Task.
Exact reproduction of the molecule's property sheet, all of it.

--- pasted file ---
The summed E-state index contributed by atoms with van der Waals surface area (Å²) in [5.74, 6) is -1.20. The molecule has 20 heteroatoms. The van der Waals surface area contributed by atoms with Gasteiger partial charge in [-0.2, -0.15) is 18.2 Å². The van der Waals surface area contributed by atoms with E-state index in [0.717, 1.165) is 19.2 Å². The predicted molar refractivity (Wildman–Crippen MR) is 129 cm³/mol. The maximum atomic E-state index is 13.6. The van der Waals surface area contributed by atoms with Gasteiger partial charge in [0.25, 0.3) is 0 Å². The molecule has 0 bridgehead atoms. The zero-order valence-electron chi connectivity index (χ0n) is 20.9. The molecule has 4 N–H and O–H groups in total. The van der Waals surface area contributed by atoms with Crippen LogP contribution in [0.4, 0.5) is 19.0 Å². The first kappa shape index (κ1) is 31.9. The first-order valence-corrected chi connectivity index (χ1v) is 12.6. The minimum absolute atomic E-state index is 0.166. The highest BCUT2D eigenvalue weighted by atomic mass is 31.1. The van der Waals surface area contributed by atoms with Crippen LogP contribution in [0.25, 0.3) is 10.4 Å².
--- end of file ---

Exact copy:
The summed E-state index contributed by atoms with van der Waals surface area (Å²) in [5.74, 6) is -1.20. The molecule has 20 heteroatoms. The van der Waals surface area contributed by atoms with Gasteiger partial charge in [-0.2, -0.15) is 18.2 Å². The van der Waals surface area contributed by atoms with E-state index in [0.717, 1.165) is 19.2 Å². The predicted molar refractivity (Wildman–Crippen MR) is 129 cm³/mol. The maximum atomic E-state index is 13.6. The van der Waals surface area contributed by atoms with Gasteiger partial charge in [0.25, 0.3) is 0 Å². The molecule has 0 bridgehead atoms. The zero-order valence-electron chi connectivity index (χ0n) is 20.9. The molecule has 4 N–H and O–H groups in total. The van der Waals surface area contributed by atoms with Crippen LogP contribution in [0.4, 0.5) is 19.0 Å². The first kappa shape index (κ1) is 31.9. The first-order valence-corrected chi connectivity index (χ1v) is 12.6. The minimum absolute atomic E-state index is 0.166. The highest BCUT2D eigenvalue weighted by atomic mass is 31.1. The van der Waals surface area contributed by atoms with Crippen LogP contribution in [0.25, 0.3) is 10.4 Å².